“The ball is in Greece's court,” a finance ministry spokesman told a Berlin press conference, a day after discussions in Brussels between Athens and its international creditors again collapsed.
“It is exclusively up to the Greek side to respond to the generous offer of the institutions” – the European Union, European Central Bank and International Monetary Fund – stressed the spokesman, Martin Jäger.
The statements from Germany, the EU's biggest economy and effective paymaster, contrasted with that of Greek Prime Minister Alexis Tsipras, who wrote in a newspaper that “we will wait patiently until the institutions become more realistic”.
The German finance ministry spokesman warned that “time is running out” in the talks between Greece's left-wing government and the three international creditors, who were however working “tirelessly and with full commitment”.
Two weeks to go
Greece faces an end-of-the-month deadline to repay €1.6 billion to the IMF, with analysts warning that there is now more of a chance of a default than ever before, which could see it tumble out of the eurozone.
The creditors are demanding reforms in return for the last €7.2 billion euros of Greece's €240-billion bailout, which expires on June 30.
To meet that deadline, hopes are focused on a meeting of the eurozone's 19 finance ministers in Luxembourg on Thursday.
German Chancellor Angela Merkel's spokesman Steffen Seibert stressed that Berlin's basic position hadn't changed.
“We want Greece to remain in the euro,” he said.
“Greece must … agree with the three institutions on a reform package that overall leads to the necessary fiscal and structural results, and for that Greece must lay out the steps with which it will achieve this.”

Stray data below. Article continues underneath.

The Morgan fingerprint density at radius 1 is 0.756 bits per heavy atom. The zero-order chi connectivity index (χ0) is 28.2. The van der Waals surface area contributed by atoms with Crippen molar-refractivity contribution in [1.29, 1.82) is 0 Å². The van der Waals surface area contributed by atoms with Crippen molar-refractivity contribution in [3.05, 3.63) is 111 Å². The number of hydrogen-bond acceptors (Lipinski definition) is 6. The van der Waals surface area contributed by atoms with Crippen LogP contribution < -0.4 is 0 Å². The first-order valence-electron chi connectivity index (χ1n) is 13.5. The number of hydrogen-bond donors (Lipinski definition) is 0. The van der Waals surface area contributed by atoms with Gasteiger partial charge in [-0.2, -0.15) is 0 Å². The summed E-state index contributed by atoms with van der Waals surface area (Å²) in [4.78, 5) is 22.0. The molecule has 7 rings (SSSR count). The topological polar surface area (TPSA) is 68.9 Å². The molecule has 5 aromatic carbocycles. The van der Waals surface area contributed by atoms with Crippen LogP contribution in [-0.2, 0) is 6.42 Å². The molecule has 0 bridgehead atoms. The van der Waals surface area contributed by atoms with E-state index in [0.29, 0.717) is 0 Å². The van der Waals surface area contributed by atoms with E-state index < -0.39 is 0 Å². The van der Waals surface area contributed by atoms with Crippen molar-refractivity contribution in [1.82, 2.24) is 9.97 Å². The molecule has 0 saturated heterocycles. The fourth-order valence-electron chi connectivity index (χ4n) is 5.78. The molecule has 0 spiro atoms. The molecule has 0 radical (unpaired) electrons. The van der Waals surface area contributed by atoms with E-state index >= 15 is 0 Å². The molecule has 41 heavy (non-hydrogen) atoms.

Varoufakis still defiant
“Only [with debt cuts] can we guarantee the repayment of as much of our debt as possible and actually deliver,” Varoufakis told Bild on Monday.
He claimed that he would immediately agree to further financial aid from the country's creditors – which he and Prime Minister Alexis Tsipras have until now resisted due to the harsh conditions attached to it – if some of Greece's debts could be cancelled.
The International Monetary Fund (IMF), one of Greece's three creditors, agreed that the country's debt should be restructured, Varoufakis said.
He was backed up by IMF chief economist Olivier Blanchard, who wrote in a blog post on Sunday that while Greece should agree to reform its VAT and pensions, the EU needed to be prepared to reach compromises.
His comments came the day after talks between Greek and European Commission negotiators broke down on Sunday over what leaders on both sides called deep differences.
'Patience running thin'
German Economy Minister and Vice-Chancellor Sigmar Gabriel wrote in Bild on Sunday that “not only is time running short, but also patience all over Europe.
“Everywhere in Europe the feeling is growing that this is enough!”
He argued that endless brinkmanship from the Greek government was making the whole negotiating process “laughable”.
“The game theorists in the Greek government are in the process of gambling away the future of their country,” he wrote, “and Europe's along with it.”
Greece risks bankruptcy if it does not pay back €1.6 billion to the IMF by June 30th.